To most of the world, the banking crisis that broke out in Cyprus in mid-March was as abrupt and unexpected as an outbreak of Ebola. For Cypriots, it wasn’t sudden at all. Many opportunities to steer the country in a better direction came along over the years but were missed or never tried. Now the misbegotten decision by European finance ministers to tax the accounts of ordinary depositors to help pay for a bailout of the country’s biggest banks has become a source of continentwide embarrassment.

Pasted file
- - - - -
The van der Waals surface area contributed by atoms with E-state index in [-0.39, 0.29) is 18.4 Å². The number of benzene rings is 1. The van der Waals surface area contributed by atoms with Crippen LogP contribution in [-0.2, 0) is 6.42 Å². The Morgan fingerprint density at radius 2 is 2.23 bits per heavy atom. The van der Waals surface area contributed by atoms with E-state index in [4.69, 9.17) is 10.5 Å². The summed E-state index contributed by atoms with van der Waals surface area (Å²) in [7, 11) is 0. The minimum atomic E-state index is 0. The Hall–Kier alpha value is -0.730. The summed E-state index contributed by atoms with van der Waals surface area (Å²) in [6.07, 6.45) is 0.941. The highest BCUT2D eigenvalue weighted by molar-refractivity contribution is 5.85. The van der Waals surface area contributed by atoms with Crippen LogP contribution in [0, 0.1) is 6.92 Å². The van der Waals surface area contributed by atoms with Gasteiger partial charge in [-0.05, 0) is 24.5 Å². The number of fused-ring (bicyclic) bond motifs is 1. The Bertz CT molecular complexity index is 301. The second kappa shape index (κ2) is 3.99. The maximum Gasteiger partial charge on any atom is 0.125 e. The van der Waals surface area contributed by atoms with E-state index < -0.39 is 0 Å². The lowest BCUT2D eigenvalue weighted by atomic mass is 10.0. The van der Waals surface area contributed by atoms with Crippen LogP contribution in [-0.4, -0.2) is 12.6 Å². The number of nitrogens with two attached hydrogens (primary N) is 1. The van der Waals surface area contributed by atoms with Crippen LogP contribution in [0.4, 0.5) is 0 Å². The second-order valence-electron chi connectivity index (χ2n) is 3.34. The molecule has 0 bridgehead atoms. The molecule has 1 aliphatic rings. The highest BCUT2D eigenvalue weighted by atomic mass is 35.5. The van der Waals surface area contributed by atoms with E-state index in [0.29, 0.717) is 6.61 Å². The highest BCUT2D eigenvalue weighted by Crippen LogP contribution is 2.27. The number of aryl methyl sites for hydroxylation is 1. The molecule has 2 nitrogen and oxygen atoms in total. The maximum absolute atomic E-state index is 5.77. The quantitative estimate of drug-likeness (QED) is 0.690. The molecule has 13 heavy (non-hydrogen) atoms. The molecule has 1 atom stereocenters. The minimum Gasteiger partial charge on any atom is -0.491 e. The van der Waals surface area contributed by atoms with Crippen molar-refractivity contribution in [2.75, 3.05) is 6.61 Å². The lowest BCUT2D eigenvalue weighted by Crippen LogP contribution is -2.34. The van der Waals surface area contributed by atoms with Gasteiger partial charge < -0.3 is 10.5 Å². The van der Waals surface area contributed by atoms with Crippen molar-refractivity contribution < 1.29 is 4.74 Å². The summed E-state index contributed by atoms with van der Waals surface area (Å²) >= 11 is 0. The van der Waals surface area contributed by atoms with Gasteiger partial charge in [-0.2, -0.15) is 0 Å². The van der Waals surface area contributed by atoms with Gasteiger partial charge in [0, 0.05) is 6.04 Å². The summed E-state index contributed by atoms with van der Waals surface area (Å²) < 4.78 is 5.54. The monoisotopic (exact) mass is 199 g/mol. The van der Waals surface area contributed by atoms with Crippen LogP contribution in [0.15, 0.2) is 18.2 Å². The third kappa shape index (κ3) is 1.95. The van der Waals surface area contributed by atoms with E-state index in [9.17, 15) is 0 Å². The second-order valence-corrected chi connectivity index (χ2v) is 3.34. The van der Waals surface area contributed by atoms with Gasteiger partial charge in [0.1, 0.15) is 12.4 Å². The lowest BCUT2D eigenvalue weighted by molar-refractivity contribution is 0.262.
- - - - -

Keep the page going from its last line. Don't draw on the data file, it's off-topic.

The bailout mess roiling the capital of Nicosia and the financial hub of Limassol has plenty of only-in-Cyprus color: Russian oligarchs doing biznes in the sunny Mediterranean, a simmering conflict with Turkey, a former president who was educated in Soviet-era Moscow. Underneath the details, though, is a frustratingly familiar pattern. A small country cleans up its act and joins the international financial community. Money pours in from abroad. The cash is spent or lent unwisely under the noses of inattentive or ineffectual regulators. When losses mount, the money flows out as quickly as it came in. In the end, it’s the little guys who lose the most. Only five years ago, Cyprus seemed […]